Zak is an artist and game designer who is tearing up the world of role-playing games with designers that are hyper-modern and old school at the same time. A representative work is Red and Pleasant Land for Lamentations of the Flame Princess. The book won an Ennie, defeating a little game called Dungeons & Dragons in the process, and is a mash-up of Alice in Wonderland and Dracula, which are two tastes no one would have ever suspected would go so good together.
Are role-playing games art?
Zak S: Whether they’re art or not is a less interesting question than whether or not that’s the best analogy for what they are or not. I think the best analogy is that a role-playing game is like a party… At a party, you’re having people over, and then you’ve got planned things that are supposed to happen, but those planned things’ real purpose is to cause unplanned things that are spontaneous and fun.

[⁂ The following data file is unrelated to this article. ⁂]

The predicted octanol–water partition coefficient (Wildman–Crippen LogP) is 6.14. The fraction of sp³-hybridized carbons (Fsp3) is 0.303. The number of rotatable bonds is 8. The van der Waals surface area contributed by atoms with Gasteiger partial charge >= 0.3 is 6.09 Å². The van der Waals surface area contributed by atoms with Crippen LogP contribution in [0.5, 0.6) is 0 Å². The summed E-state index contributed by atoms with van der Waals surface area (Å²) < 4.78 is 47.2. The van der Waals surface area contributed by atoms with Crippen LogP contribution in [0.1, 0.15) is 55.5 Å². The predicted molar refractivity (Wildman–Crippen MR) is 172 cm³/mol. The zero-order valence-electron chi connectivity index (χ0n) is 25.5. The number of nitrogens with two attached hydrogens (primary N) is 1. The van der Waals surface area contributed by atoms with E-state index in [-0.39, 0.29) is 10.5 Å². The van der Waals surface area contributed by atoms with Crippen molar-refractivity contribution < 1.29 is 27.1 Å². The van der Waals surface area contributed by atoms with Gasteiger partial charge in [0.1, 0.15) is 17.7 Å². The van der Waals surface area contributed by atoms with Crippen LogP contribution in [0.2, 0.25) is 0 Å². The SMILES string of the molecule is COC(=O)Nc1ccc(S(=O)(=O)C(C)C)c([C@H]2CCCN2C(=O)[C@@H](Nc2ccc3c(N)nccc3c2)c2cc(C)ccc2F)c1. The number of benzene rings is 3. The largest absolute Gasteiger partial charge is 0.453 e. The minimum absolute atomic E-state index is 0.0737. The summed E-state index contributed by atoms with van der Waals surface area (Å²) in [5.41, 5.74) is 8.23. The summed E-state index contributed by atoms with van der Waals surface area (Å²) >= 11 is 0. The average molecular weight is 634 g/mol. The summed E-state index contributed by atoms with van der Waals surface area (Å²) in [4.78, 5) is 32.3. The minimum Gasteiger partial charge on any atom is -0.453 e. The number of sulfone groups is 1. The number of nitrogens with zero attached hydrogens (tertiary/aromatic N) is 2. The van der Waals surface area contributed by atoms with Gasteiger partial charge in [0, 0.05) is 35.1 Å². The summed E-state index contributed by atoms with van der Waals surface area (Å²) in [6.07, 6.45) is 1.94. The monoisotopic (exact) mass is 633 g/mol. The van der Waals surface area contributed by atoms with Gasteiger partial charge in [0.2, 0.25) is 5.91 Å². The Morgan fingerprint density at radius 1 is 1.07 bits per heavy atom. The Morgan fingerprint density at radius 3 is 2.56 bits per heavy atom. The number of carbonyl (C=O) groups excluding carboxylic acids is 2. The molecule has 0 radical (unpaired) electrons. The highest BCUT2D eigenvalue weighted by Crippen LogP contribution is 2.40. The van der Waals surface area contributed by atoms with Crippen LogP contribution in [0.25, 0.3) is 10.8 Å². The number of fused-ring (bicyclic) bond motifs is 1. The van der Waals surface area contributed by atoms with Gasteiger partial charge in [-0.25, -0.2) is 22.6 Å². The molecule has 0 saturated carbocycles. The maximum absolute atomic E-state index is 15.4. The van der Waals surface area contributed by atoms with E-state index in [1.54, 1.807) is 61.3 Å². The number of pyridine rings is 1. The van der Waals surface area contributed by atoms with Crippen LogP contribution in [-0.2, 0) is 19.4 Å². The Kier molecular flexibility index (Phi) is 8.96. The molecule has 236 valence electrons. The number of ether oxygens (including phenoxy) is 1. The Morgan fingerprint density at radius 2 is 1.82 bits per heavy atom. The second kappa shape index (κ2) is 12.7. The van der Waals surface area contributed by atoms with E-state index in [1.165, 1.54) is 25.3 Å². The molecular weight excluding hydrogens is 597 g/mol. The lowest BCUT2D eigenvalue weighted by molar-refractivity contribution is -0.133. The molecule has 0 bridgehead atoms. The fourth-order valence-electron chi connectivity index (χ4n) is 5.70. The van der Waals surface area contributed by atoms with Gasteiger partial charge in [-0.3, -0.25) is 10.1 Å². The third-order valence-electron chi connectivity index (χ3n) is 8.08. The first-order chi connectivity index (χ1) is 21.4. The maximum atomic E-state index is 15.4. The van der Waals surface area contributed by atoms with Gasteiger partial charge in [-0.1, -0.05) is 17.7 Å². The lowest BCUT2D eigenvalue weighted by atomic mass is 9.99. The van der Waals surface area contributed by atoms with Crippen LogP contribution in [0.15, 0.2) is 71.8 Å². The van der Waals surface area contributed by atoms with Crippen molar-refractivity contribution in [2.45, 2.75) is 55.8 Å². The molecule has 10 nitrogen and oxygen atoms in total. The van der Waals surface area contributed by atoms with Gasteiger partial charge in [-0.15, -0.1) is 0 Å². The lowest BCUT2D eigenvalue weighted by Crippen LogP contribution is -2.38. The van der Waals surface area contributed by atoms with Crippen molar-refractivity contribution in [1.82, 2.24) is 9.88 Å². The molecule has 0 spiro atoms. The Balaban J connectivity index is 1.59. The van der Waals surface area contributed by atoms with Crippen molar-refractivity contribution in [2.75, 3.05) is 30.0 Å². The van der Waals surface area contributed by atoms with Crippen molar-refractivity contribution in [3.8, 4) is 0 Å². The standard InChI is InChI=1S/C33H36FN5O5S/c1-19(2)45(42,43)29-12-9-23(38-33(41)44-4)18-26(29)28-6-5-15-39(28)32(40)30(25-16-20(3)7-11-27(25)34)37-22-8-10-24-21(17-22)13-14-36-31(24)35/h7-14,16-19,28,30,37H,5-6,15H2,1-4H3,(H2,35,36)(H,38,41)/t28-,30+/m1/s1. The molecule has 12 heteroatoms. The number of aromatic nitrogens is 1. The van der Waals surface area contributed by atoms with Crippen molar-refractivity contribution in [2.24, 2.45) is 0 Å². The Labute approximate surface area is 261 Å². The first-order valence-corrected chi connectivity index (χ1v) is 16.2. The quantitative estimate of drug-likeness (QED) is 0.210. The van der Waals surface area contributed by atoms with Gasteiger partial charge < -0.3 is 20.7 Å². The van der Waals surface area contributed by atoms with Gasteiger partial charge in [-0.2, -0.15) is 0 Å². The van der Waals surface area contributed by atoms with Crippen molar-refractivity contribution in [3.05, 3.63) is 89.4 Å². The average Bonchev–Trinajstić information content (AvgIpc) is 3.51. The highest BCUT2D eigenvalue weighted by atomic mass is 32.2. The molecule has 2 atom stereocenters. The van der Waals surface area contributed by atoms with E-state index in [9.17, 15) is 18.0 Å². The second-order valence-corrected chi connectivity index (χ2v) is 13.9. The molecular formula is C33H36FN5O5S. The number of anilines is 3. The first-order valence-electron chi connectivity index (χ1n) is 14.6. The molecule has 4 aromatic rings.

You could say that throwing a party is art, but it tells you less about throwing a party than just “What is a party,” and I think [games are] very much the same. You can have the best beer or crappy beer, but that may not actually matter. You can have the best music or you can have crappy music, but that may not actually matter. The people you invite super important, and then sometimes you invite the best people and the party just doesn’t go off. But I think that kind of alchemy where half of it is preloaded and half of it cannot is probably the best way to think about it as an analogy.
What do you think? Are role-playing games art? Let us know in the comments below!
The above responses have been lightly edited for clarity and length.
Feature image courtesy Monte Cook Games.
Other images courtesy Monte Cook Games, Zak S